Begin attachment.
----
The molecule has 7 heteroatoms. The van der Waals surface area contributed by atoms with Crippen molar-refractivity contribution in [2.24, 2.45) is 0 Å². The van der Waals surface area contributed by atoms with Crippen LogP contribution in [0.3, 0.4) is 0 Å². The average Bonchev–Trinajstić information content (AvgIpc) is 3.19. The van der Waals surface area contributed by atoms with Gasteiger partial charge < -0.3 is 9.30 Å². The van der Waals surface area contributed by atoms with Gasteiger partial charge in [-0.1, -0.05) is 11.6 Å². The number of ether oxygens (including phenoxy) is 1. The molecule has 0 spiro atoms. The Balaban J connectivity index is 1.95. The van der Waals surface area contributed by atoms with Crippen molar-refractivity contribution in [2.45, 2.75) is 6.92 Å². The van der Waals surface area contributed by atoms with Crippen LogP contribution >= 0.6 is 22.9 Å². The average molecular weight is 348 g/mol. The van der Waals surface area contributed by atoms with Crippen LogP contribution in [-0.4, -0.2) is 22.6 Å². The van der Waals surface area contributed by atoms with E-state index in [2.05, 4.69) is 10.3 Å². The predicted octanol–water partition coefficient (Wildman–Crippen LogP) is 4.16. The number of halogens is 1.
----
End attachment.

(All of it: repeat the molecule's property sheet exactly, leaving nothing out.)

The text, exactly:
The molecule has 7 heteroatoms. The van der Waals surface area contributed by atoms with Crippen molar-refractivity contribution in [2.24, 2.45) is 0 Å². The van der Waals surface area contributed by atoms with Crippen LogP contribution in [0.3, 0.4) is 0 Å². The average Bonchev–Trinajstić information content (AvgIpc) is 3.19. The van der Waals surface area contributed by atoms with Gasteiger partial charge < -0.3 is 9.30 Å². The van der Waals surface area contributed by atoms with Gasteiger partial charge in [-0.1, -0.05) is 11.6 Å². The number of ether oxygens (including phenoxy) is 1. The molecule has 0 spiro atoms. The Balaban J connectivity index is 1.95. The van der Waals surface area contributed by atoms with Crippen molar-refractivity contribution in [2.45, 2.75) is 6.92 Å². The van der Waals surface area contributed by atoms with Crippen LogP contribution >= 0.6 is 22.9 Å². The average molecular weight is 348 g/mol. The van der Waals surface area contributed by atoms with Crippen LogP contribution in [-0.4, -0.2) is 22.6 Å². The van der Waals surface area contributed by atoms with E-state index in [2.05, 4.69) is 10.3 Å². The predicted octanol–water partition coefficient (Wildman–Crippen LogP) is 4.16. The number of halogens is 1.